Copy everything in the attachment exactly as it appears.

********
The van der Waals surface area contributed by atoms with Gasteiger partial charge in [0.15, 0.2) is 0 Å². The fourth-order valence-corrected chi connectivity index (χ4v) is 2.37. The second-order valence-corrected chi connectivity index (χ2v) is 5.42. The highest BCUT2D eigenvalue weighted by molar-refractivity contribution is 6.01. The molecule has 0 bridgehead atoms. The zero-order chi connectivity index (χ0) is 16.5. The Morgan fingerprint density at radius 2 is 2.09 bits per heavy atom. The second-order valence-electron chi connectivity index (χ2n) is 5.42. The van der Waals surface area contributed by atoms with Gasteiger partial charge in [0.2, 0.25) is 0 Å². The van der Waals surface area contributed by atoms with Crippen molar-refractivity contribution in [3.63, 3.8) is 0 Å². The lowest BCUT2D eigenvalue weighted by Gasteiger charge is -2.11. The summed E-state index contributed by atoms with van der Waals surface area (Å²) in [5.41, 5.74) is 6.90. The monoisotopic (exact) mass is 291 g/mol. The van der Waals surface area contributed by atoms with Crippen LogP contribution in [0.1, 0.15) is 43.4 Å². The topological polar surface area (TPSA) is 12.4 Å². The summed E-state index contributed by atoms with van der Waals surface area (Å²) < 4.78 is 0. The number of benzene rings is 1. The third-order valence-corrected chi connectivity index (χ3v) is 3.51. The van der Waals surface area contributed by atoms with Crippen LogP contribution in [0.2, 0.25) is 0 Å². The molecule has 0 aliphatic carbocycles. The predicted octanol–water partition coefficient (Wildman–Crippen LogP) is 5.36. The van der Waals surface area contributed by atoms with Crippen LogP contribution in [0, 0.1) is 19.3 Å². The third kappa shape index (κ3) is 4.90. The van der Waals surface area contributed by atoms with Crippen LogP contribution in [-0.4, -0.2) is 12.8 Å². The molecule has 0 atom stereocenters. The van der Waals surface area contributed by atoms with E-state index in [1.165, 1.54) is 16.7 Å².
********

The van der Waals surface area contributed by atoms with Gasteiger partial charge in [0.15, 0.2) is 0 Å². The fourth-order valence-corrected chi connectivity index (χ4v) is 2.37. The second-order valence-corrected chi connectivity index (χ2v) is 5.42. The highest BCUT2D eigenvalue weighted by molar-refractivity contribution is 6.01. The molecule has 0 bridgehead atoms. The zero-order chi connectivity index (χ0) is 16.5. The Morgan fingerprint density at radius 2 is 2.09 bits per heavy atom. The second-order valence-electron chi connectivity index (χ2n) is 5.42. The van der Waals surface area contributed by atoms with Gasteiger partial charge in [0.2, 0.25) is 0 Å². The van der Waals surface area contributed by atoms with Crippen molar-refractivity contribution in [3.63, 3.8) is 0 Å². The lowest BCUT2D eigenvalue weighted by Gasteiger charge is -2.11. The summed E-state index contributed by atoms with van der Waals surface area (Å²) in [5.41, 5.74) is 6.90. The monoisotopic (exact) mass is 291 g/mol. The van der Waals surface area contributed by atoms with Crippen LogP contribution in [0.1, 0.15) is 43.4 Å². The topological polar surface area (TPSA) is 12.4 Å². The summed E-state index contributed by atoms with van der Waals surface area (Å²) < 4.78 is 0. The number of benzene rings is 1. The third-order valence-corrected chi connectivity index (χ3v) is 3.51. The van der Waals surface area contributed by atoms with Crippen LogP contribution in [0.2, 0.25) is 0 Å². The molecule has 0 aliphatic carbocycles. The predicted octanol–water partition coefficient (Wildman–Crippen LogP) is 5.36. The van der Waals surface area contributed by atoms with Crippen LogP contribution in [0, 0.1) is 19.3 Å². The third kappa shape index (κ3) is 4.90. The van der Waals surface area contributed by atoms with Crippen LogP contribution in [-0.4, -0.2) is 12.8 Å². The molecule has 0 atom stereocenters. The van der Waals surface area contributed by atoms with E-state index in [1.165, 1.54) is 16.7 Å².